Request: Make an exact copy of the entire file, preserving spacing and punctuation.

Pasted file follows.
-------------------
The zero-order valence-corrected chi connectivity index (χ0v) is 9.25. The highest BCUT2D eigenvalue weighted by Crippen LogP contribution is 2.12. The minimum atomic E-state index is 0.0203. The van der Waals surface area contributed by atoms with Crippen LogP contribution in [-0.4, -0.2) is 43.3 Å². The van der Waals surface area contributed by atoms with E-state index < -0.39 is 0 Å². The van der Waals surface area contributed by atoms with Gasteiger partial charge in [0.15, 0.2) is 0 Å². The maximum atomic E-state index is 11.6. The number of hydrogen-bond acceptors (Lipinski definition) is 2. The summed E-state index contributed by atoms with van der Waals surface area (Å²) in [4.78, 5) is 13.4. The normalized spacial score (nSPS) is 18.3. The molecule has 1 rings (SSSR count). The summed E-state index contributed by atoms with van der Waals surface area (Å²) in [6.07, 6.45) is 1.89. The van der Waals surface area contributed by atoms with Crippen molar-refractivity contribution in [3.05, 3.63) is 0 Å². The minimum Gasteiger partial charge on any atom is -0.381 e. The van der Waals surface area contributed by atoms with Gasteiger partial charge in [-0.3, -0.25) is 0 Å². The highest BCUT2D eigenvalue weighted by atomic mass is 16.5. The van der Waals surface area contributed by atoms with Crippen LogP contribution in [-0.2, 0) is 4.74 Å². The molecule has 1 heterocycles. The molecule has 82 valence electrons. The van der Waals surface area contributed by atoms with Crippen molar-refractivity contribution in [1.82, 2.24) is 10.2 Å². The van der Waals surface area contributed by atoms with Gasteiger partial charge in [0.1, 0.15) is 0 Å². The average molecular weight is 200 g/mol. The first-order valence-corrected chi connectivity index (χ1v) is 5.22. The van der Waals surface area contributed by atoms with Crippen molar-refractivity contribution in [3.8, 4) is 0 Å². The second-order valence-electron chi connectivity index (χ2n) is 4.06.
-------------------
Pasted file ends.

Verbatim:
The zero-order valence-corrected chi connectivity index (χ0v) is 9.25. The highest BCUT2D eigenvalue weighted by Crippen LogP contribution is 2.12. The minimum atomic E-state index is 0.0203. The van der Waals surface area contributed by atoms with Crippen LogP contribution in [-0.4, -0.2) is 43.3 Å². The van der Waals surface area contributed by atoms with E-state index < -0.39 is 0 Å². The van der Waals surface area contributed by atoms with Gasteiger partial charge in [0.15, 0.2) is 0 Å². The maximum atomic E-state index is 11.6. The number of hydrogen-bond acceptors (Lipinski definition) is 2. The summed E-state index contributed by atoms with van der Waals surface area (Å²) in [4.78, 5) is 13.4. The normalized spacial score (nSPS) is 18.3. The molecule has 1 rings (SSSR count). The summed E-state index contributed by atoms with van der Waals surface area (Å²) in [6.07, 6.45) is 1.89. The van der Waals surface area contributed by atoms with Crippen molar-refractivity contribution in [3.05, 3.63) is 0 Å². The minimum Gasteiger partial charge on any atom is -0.381 e. The van der Waals surface area contributed by atoms with Gasteiger partial charge in [-0.3, -0.25) is 0 Å². The highest BCUT2D eigenvalue weighted by atomic mass is 16.5. The van der Waals surface area contributed by atoms with Crippen LogP contribution in [-0.2, 0) is 4.74 Å². The molecule has 1 heterocycles. The molecule has 82 valence electrons. The van der Waals surface area contributed by atoms with Crippen molar-refractivity contribution in [1.82, 2.24) is 10.2 Å². The van der Waals surface area contributed by atoms with Gasteiger partial charge in [0.1, 0.15) is 0 Å². The average molecular weight is 200 g/mol. The first-order valence-corrected chi connectivity index (χ1v) is 5.22. The van der Waals surface area contributed by atoms with Crippen molar-refractivity contribution in [3.8, 4) is 0 Å². The second-order valence-electron chi connectivity index (χ2n) is 4.06.